Frans Steyn, man of the match in the Springboks’ 23-18 win over Wales in Cardiff, took a philosophical view of his performance on Saturday.
At the age of 34, Steyn, who came on for Damian Willemse after he left the field with a head injury inside the first 20 minutes, knows he has to wrestle Father Time as much as the opposition.
“I realise this could be my last Test. I wanted to enjoy it and use the opportunities that come my way. Next week I can have a shocker again and that is how rugby works,” Steyn stated matter of factly.
After such a stellar performance the much decorated Steyn, who boasts two Rugby World Cup winners’ medals, found talk of him sticking around for the 2023 edition unavoidable.
“2023 is far away and not in my planning,” said Steyn. “I’m not sure where our path will take us or what is happening at Free State (where he farms and plays his domestic rugby). There are lots of uncertainties.”
Steyn’s experience shines through
Springbok coach Jacques Nienaber paid tribute to the man of the match who helped set up the victory in the opening match of their tour of the UK which was also their first win in the principality since 2013.
Steyn made some telling contributions including a long-range penalty but most of all it was the calm demeanour he exuded in atrocious conditions that benefited those around him.
“He has more than 70 Tests,” reminded Nienaber. “When it started raining I stood with him and some of the outside backs and he explained how to catch the ball in weather like that.
“He gave some technical pointers. He’s played a lot of games in this weather. That is the positive that players with experience bring. He is competitive and a team man,” explained Nienaber.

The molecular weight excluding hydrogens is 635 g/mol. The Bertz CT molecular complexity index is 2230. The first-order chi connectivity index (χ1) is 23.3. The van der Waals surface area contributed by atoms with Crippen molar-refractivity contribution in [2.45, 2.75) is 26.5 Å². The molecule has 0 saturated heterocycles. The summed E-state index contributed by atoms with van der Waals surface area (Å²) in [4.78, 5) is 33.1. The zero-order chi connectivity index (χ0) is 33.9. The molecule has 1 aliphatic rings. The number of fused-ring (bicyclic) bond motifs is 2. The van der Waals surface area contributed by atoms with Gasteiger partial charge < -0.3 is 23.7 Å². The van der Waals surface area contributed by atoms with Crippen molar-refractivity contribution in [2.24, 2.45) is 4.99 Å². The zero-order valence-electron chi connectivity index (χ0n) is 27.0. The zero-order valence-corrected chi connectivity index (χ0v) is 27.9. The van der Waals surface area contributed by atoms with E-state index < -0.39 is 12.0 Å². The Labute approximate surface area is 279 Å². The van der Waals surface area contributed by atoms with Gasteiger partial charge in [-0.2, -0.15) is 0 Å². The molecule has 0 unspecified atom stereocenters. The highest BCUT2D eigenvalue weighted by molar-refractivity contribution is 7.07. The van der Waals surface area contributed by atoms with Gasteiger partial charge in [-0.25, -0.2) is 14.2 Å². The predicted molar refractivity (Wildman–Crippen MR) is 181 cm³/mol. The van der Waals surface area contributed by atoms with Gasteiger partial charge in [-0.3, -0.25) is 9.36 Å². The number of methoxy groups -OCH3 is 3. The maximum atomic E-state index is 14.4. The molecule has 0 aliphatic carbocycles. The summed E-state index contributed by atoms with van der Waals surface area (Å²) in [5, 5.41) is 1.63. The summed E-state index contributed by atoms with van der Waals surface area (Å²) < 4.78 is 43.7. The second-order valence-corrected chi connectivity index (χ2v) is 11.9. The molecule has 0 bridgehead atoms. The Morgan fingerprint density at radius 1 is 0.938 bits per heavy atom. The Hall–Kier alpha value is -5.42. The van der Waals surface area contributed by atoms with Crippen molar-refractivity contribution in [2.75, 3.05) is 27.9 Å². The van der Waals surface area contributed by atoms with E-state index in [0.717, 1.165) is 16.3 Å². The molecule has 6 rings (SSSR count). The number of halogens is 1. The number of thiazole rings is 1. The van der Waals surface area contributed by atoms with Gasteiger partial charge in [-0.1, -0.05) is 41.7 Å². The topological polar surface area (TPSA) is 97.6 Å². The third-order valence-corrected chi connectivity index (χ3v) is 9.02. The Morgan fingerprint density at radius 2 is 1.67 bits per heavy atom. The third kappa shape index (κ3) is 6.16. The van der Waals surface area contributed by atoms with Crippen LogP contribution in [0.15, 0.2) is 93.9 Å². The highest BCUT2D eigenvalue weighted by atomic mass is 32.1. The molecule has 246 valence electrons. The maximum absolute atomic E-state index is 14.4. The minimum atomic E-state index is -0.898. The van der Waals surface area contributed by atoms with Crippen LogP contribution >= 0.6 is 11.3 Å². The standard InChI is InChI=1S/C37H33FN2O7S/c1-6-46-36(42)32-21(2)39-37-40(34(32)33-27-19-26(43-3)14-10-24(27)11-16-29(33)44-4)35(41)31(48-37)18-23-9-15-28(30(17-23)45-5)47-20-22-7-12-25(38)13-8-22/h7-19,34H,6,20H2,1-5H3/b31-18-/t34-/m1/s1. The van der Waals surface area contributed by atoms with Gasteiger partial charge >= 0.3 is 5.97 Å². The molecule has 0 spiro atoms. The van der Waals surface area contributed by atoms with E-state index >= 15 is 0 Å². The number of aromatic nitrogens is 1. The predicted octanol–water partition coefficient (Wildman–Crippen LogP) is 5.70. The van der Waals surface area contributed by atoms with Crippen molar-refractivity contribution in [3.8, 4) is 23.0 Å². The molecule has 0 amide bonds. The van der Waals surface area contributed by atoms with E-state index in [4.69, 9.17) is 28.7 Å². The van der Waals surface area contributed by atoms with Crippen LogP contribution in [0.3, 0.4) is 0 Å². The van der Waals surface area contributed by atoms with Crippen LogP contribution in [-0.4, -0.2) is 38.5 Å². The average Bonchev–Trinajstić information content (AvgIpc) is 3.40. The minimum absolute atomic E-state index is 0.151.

Another experienced campaigner, Jesse Kriel had a less assured day. His game time has been limited this year and his deployment on the right wing played away from his strengths.
Nienaber however sought to highlight the player’s contributions over the build-up week and not the 80 minutes that matter.
“I thought Jesse was outstanding,” said the coach. “If you look at our 13, our 12 and 15 that started there is a lot that happens in week’s build-up. You can see with the 49 Tests he’s played there is a lot of work that he does off the field, the analysis that he does. The meetings he has with small groups. The details he goes through, the things his eyes have spotted through 49 Tests. The things that helps other players. There is the game but there are five other days where guys have to give input.”
Boks show champion qualities
Most pleasing for the Springboks perhaps was their ability to bring to the fore their champion qualities by shifting gears when they need to.
Their forwards gradually gained the upper hand and they shot into the lead through a Malcolm Marx maul try in the 72nd minute.
Nienaber noted its significance. “The maul try was a big thing. Up in the box we said ‘this is probably the game’. Thanks to the forwards for making that one happen.
“People often talk about the contribution of the bench but forget about the poison the starters put into the legs of the opposition. They take energy, like in the mauls. The foundation was laid by the starters and then obviously the guys who come on must utilise their opportunities and kick on. That’s why I always say they work in tandem.”